She notes, "On Butterfly Blue there were a few I brought in as arrangements, but developed in the studio as well. It varies. There are a couple songs that are more bass-centric, we worked out on the fly with the bassist and created something that sounded like a constructed arrangement but was sort of last-minute inspiration on his part."

It rose to the Billboard #1 jazz album, the third time one her recordings achieved that status.

How people put things in musical genres "is an interesting dynamic," says Loren. "In my personal journey I've done all kinds of music as long as I can remember. It has all influenced what I do. I've listened to classic jazz artists, jazz vocalists. It was a huge part of my development both as a music fan and also as an artist. I think there are some things I do that can be considered well within the parameters of jazz. I don't really know what the parameters are, to be honest. I feel it when I hear it. But jazz in itself is such an expansive and expressive art form, it invites all kinds of influence from other forms of music. Some of my music is accurately categorized within the jazz realm and other parts of my music feels like its categorized that way because of the other thing. It's tricky. I consider myself a singer/songwriter foremost. Everything else is secondary to that. Whatever people classify it as is beside the point. I just love making the music that I make... That's their business, in a way. I do like a lot of different things that are genre classified as jazz. If there has to be a label on a lot of music that I make, I feel like that may be the most accurate for a lot of it. But a lot of it, in my new album in particular, forays into a sort of soulful pop jazz territory, where I'm not sure jazz is always at the forefront."

Her varied influences began seeping in as she grew up on the small island town Sitka, Alaska. The Great American Songbook was a companion and has never stopped influencing her.

"For one thing, it is has a wonderful nostalgic familiarity to me, because I grew up listening to so many of those songs. I connect those songs with a wonderful time in my life. Other songs I can so appreciate the richness of the writing. There's such a craftsmanship to the way they're written. They feel timeless, but really personal and intimate. They connect in a poetic and melodic way that so few things in however many decades," she says with a passionate glee. "It was an era of song that was so concentrated on the craftsmanship element. I love how there are so many different life experiences in a lot of those songs. The emotional content of them is, for me as a singer, really great to dig into. Often times there is humor included in a lot of the balladry, a lot of the more serious songs, that can really create these interesting twists you can put into it as a performer."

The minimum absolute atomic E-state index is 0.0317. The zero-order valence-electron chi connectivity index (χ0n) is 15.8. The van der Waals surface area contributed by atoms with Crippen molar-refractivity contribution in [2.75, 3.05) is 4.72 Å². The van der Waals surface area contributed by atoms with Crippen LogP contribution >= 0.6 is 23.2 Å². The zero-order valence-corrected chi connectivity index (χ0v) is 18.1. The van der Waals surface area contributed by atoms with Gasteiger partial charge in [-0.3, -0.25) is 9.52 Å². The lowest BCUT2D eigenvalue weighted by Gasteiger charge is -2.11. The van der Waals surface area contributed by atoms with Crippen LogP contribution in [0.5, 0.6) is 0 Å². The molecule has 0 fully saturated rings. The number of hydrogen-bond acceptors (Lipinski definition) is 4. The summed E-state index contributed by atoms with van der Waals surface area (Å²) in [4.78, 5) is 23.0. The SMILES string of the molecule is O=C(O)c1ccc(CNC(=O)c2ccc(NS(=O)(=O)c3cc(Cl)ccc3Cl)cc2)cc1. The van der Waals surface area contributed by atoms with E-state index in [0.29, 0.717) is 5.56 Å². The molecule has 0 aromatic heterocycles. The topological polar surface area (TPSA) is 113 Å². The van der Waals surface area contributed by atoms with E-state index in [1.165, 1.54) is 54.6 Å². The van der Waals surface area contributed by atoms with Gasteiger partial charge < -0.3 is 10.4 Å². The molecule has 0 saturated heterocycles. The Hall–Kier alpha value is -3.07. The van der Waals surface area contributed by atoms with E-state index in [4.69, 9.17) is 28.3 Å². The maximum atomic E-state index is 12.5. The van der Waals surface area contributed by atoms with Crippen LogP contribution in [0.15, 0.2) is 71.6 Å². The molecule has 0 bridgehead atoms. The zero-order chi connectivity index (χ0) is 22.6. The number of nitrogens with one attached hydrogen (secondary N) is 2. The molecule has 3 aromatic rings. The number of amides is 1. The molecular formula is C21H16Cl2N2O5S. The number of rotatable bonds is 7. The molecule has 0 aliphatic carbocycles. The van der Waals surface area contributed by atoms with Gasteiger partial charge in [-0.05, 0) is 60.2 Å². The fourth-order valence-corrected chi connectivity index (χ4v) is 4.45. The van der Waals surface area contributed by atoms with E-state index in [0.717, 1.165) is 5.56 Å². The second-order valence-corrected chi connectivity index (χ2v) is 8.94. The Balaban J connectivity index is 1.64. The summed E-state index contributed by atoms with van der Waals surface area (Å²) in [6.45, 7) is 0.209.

"For me, my greatest love is melody. There's just no better era of song in terms of incredible melody writing than when the American Songbook was written," she says. "I strive all the time to try to say something in as few words as possible," something she gets from the classic songwriters. "My instinct is to say more than the thing I want to say. But figuring out how to strip things down to the most essential element is a real art. And its incredibly challenging."

In Alaska, Loren was isolated in some ways from the experiences of most Americans. She listened to her mother's record collection, which included records from many jazz singers. "Etta James was one of my mom's favorites. I loved her. Patsy Cline I loved. I liked all these voices that I could emulate. I grew up mimicking the vocalizations of all these singers who were pretty awesome teachers."

There was one radio station in the town, but it did play a lot of jazz and blues. An older sister traveled to mainland U.S. and returned with songs played on pop music stations in the "Lower 48" states. "But most of my influence was what we had at home already. I'm really glad for that. When I got a little older I started developing my individual music taste a little more. I got into Annie Lennox and singer/songwriters who were starting to become popular around that time, like Sarah McLaughlin. Then I discovered Joni Mitchell through Sarah McLaughlin, because somebody very wise said 'If you like Sarah, you should definitely check out Joni Mitchell.' So that became a big thing for me."

As a child, she was frequently writing, but mostly short stories and poetry in the early years. "I didn't know how to express it through song. I think I was afraid to because, for one thing, I was raised on all these songs that were so impeccably crafted it just seemed impossible. It was only once I began to hear singer/songwriters of that day, the '90s, that I realized they don't have to be exactly like that. I had some room to create poetry to song and that's how it started. Applying some of the poems I'd already written to melodies. So it began"

By then she had moved to Oregon. She was 13 and writing songs, not stories. She hasn't stopped. She won awards including a Billboard World Song Contest honor at age 18, among others.